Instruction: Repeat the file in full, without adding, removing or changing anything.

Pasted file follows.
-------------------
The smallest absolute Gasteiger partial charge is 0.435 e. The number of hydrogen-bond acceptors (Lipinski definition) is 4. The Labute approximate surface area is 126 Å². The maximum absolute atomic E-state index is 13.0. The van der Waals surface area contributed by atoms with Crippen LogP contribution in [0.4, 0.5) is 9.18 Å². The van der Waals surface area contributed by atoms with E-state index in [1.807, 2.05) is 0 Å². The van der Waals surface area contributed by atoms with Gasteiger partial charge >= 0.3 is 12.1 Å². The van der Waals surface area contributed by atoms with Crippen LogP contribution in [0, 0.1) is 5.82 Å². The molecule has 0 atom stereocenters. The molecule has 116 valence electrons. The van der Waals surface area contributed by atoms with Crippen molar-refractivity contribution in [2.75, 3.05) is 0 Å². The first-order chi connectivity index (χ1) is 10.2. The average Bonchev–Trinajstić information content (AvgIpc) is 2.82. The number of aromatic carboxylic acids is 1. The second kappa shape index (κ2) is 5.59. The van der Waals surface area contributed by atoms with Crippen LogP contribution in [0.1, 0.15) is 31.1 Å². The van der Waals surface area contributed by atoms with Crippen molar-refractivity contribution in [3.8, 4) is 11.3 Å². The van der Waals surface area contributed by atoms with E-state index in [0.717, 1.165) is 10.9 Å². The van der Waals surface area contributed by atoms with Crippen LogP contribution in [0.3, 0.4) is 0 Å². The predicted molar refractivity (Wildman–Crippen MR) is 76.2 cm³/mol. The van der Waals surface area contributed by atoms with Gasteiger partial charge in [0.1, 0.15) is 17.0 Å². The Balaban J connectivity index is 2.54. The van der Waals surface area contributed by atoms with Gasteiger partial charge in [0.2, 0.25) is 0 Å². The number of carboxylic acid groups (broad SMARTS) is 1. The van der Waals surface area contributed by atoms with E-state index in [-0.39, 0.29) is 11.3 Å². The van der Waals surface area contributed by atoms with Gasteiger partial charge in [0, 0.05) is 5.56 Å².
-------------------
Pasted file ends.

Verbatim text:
The smallest absolute Gasteiger partial charge is 0.435 e. The number of hydrogen-bond acceptors (Lipinski definition) is 4. The Labute approximate surface area is 126 Å². The maximum absolute atomic E-state index is 13.0. The van der Waals surface area contributed by atoms with Crippen LogP contribution in [0.4, 0.5) is 9.18 Å². The van der Waals surface area contributed by atoms with E-state index in [1.807, 2.05) is 0 Å². The van der Waals surface area contributed by atoms with Gasteiger partial charge >= 0.3 is 12.1 Å². The van der Waals surface area contributed by atoms with Crippen LogP contribution in [0, 0.1) is 5.82 Å². The molecule has 0 atom stereocenters. The molecule has 116 valence electrons. The van der Waals surface area contributed by atoms with Crippen molar-refractivity contribution in [2.75, 3.05) is 0 Å². The first-order chi connectivity index (χ1) is 10.2. The average Bonchev–Trinajstić information content (AvgIpc) is 2.82. The number of aromatic carboxylic acids is 1. The second kappa shape index (κ2) is 5.59. The van der Waals surface area contributed by atoms with Crippen LogP contribution in [0.1, 0.15) is 31.1 Å². The van der Waals surface area contributed by atoms with Crippen molar-refractivity contribution in [3.8, 4) is 11.3 Å². The van der Waals surface area contributed by atoms with E-state index in [0.717, 1.165) is 10.9 Å². The van der Waals surface area contributed by atoms with Crippen LogP contribution in [0.3, 0.4) is 0 Å². The predicted molar refractivity (Wildman–Crippen MR) is 76.2 cm³/mol. The van der Waals surface area contributed by atoms with Gasteiger partial charge in [0.1, 0.15) is 17.0 Å². The Balaban J connectivity index is 2.54. The van der Waals surface area contributed by atoms with Gasteiger partial charge in [0.2, 0.25) is 0 Å². The number of carboxylic acid groups (broad SMARTS) is 1. The van der Waals surface area contributed by atoms with E-state index in [-0.39, 0.29) is 11.3 Å². The van der Waals surface area contributed by atoms with Gasteiger partial charge in [0, 0.05) is 5.56 Å².